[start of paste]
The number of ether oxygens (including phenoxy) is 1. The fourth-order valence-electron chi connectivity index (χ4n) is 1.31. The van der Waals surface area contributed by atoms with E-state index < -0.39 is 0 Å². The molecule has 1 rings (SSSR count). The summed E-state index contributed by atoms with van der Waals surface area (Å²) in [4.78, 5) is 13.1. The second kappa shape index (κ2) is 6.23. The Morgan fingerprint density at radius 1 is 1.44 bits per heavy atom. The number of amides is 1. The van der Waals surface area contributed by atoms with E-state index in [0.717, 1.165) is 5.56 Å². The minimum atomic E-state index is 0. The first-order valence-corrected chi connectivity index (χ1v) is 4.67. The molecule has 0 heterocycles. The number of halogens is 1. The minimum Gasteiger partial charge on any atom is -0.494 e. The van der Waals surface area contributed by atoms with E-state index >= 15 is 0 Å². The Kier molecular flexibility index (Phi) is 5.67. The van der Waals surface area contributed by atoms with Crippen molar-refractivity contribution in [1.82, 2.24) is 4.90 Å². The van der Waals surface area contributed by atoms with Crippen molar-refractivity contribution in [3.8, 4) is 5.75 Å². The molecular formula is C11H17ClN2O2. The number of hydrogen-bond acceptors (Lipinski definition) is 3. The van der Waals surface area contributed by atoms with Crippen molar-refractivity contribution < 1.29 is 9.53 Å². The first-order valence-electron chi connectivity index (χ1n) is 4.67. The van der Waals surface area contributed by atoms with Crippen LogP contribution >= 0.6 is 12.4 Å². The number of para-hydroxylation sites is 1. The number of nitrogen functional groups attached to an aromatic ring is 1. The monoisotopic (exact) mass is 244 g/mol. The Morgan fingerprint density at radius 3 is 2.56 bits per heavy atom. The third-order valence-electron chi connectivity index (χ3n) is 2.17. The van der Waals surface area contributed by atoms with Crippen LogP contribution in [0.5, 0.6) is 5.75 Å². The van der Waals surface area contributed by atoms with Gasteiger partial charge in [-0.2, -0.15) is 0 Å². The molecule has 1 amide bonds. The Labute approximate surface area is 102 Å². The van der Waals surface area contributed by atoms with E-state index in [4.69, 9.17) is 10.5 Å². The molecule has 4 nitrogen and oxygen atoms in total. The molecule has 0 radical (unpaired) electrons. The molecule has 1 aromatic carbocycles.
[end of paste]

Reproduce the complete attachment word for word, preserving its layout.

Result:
The number of ether oxygens (including phenoxy) is 1. The fourth-order valence-electron chi connectivity index (χ4n) is 1.31. The van der Waals surface area contributed by atoms with E-state index < -0.39 is 0 Å². The molecule has 1 rings (SSSR count). The summed E-state index contributed by atoms with van der Waals surface area (Å²) in [4.78, 5) is 13.1. The second kappa shape index (κ2) is 6.23. The Morgan fingerprint density at radius 1 is 1.44 bits per heavy atom. The number of amides is 1. The van der Waals surface area contributed by atoms with E-state index in [0.717, 1.165) is 5.56 Å². The minimum atomic E-state index is 0. The first-order valence-corrected chi connectivity index (χ1v) is 4.67. The molecule has 0 heterocycles. The number of halogens is 1. The minimum Gasteiger partial charge on any atom is -0.494 e. The van der Waals surface area contributed by atoms with E-state index >= 15 is 0 Å². The Kier molecular flexibility index (Phi) is 5.67. The van der Waals surface area contributed by atoms with Crippen molar-refractivity contribution in [1.82, 2.24) is 4.90 Å². The van der Waals surface area contributed by atoms with Crippen molar-refractivity contribution in [3.8, 4) is 5.75 Å². The molecular formula is C11H17ClN2O2. The number of hydrogen-bond acceptors (Lipinski definition) is 3. The van der Waals surface area contributed by atoms with Crippen molar-refractivity contribution < 1.29 is 9.53 Å². The first-order valence-electron chi connectivity index (χ1n) is 4.67. The van der Waals surface area contributed by atoms with Crippen LogP contribution >= 0.6 is 12.4 Å². The number of para-hydroxylation sites is 1. The number of nitrogen functional groups attached to an aromatic ring is 1. The monoisotopic (exact) mass is 244 g/mol. The Morgan fingerprint density at radius 3 is 2.56 bits per heavy atom. The third-order valence-electron chi connectivity index (χ3n) is 2.17. The van der Waals surface area contributed by atoms with Crippen LogP contribution in [0.5, 0.6) is 5.75 Å². The van der Waals surface area contributed by atoms with Gasteiger partial charge in [-0.2, -0.15) is 0 Å². The molecule has 1 amide bonds. The Labute approximate surface area is 102 Å². The van der Waals surface area contributed by atoms with E-state index in [4.69, 9.17) is 10.5 Å². The molecule has 4 nitrogen and oxygen atoms in total. The molecule has 0 radical (unpaired) electrons. The molecule has 1 aromatic carbocycles.